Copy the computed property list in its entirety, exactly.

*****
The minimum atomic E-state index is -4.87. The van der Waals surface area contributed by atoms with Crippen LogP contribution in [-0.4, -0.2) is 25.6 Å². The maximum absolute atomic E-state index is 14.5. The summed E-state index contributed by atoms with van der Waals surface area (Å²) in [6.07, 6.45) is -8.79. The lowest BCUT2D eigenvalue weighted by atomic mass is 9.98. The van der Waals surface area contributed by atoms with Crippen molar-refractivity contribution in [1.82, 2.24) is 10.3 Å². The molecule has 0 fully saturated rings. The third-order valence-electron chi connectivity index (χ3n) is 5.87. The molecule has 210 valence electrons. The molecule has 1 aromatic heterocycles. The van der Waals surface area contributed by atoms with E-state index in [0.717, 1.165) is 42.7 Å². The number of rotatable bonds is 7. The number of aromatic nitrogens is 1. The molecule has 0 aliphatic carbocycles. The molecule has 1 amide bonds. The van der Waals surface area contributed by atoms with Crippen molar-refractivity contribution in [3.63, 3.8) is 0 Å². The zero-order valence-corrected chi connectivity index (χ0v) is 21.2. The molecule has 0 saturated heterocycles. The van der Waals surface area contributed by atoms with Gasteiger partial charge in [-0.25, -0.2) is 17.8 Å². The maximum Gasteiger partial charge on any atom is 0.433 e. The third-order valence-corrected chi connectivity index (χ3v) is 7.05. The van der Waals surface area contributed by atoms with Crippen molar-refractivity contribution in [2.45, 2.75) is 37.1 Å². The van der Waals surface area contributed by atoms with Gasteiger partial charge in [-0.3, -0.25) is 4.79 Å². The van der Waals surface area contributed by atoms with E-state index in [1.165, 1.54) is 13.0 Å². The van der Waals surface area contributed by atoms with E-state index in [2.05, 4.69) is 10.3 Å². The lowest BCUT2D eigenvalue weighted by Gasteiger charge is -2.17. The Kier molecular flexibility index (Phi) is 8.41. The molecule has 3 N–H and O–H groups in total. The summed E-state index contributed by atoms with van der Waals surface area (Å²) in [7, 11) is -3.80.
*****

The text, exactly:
The minimum atomic E-state index is -4.87. The van der Waals surface area contributed by atoms with Crippen LogP contribution in [-0.4, -0.2) is 25.6 Å². The maximum absolute atomic E-state index is 14.5. The summed E-state index contributed by atoms with van der Waals surface area (Å²) in [6.07, 6.45) is -8.79. The lowest BCUT2D eigenvalue weighted by atomic mass is 9.98. The van der Waals surface area contributed by atoms with Crippen molar-refractivity contribution in [1.82, 2.24) is 10.3 Å². The molecule has 0 fully saturated rings. The third-order valence-electron chi connectivity index (χ3n) is 5.87. The molecule has 210 valence electrons. The molecule has 1 aromatic heterocycles. The van der Waals surface area contributed by atoms with E-state index in [0.717, 1.165) is 42.7 Å². The number of rotatable bonds is 7. The number of aromatic nitrogens is 1. The molecule has 0 aliphatic carbocycles. The molecule has 1 amide bonds. The van der Waals surface area contributed by atoms with Crippen molar-refractivity contribution in [3.63, 3.8) is 0 Å². The zero-order valence-corrected chi connectivity index (χ0v) is 21.2. The molecule has 0 saturated heterocycles. The van der Waals surface area contributed by atoms with Gasteiger partial charge in [-0.25, -0.2) is 17.8 Å². The maximum Gasteiger partial charge on any atom is 0.433 e. The third-order valence-corrected chi connectivity index (χ3v) is 7.05. The van der Waals surface area contributed by atoms with Crippen molar-refractivity contribution in [2.45, 2.75) is 37.1 Å². The van der Waals surface area contributed by atoms with Gasteiger partial charge in [-0.3, -0.25) is 4.79 Å². The van der Waals surface area contributed by atoms with E-state index in [1.165, 1.54) is 13.0 Å². The van der Waals surface area contributed by atoms with E-state index in [2.05, 4.69) is 10.3 Å². The lowest BCUT2D eigenvalue weighted by Gasteiger charge is -2.17. The Kier molecular flexibility index (Phi) is 8.41. The molecule has 3 N–H and O–H groups in total. The summed E-state index contributed by atoms with van der Waals surface area (Å²) in [7, 11) is -3.80.